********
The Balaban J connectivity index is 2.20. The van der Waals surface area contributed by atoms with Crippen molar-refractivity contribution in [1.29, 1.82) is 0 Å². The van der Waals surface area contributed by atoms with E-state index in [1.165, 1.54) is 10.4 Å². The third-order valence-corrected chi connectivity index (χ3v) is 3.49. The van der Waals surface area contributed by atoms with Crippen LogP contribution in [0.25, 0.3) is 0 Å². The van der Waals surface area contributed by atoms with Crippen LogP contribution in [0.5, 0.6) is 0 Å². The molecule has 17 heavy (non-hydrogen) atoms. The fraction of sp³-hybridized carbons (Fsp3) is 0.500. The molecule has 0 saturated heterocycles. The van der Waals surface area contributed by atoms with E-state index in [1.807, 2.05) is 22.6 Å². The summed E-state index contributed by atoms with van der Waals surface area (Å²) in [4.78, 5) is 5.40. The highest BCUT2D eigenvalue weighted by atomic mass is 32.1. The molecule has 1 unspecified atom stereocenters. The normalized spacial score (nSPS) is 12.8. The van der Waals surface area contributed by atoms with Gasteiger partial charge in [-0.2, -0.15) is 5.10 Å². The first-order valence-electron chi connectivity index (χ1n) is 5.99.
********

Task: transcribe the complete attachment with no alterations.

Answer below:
The Balaban J connectivity index is 2.20. The van der Waals surface area contributed by atoms with Crippen molar-refractivity contribution in [1.29, 1.82) is 0 Å². The van der Waals surface area contributed by atoms with E-state index in [1.165, 1.54) is 10.4 Å². The third-order valence-corrected chi connectivity index (χ3v) is 3.49. The van der Waals surface area contributed by atoms with Crippen LogP contribution in [0.25, 0.3) is 0 Å². The van der Waals surface area contributed by atoms with Crippen LogP contribution in [0.5, 0.6) is 0 Å². The molecule has 17 heavy (non-hydrogen) atoms. The fraction of sp³-hybridized carbons (Fsp3) is 0.500. The molecule has 0 saturated heterocycles. The van der Waals surface area contributed by atoms with E-state index in [1.807, 2.05) is 22.6 Å². The summed E-state index contributed by atoms with van der Waals surface area (Å²) in [4.78, 5) is 5.40. The highest BCUT2D eigenvalue weighted by atomic mass is 32.1. The molecule has 1 unspecified atom stereocenters. The normalized spacial score (nSPS) is 12.8. The van der Waals surface area contributed by atoms with Gasteiger partial charge in [-0.2, -0.15) is 5.10 Å². The first-order valence-electron chi connectivity index (χ1n) is 5.99.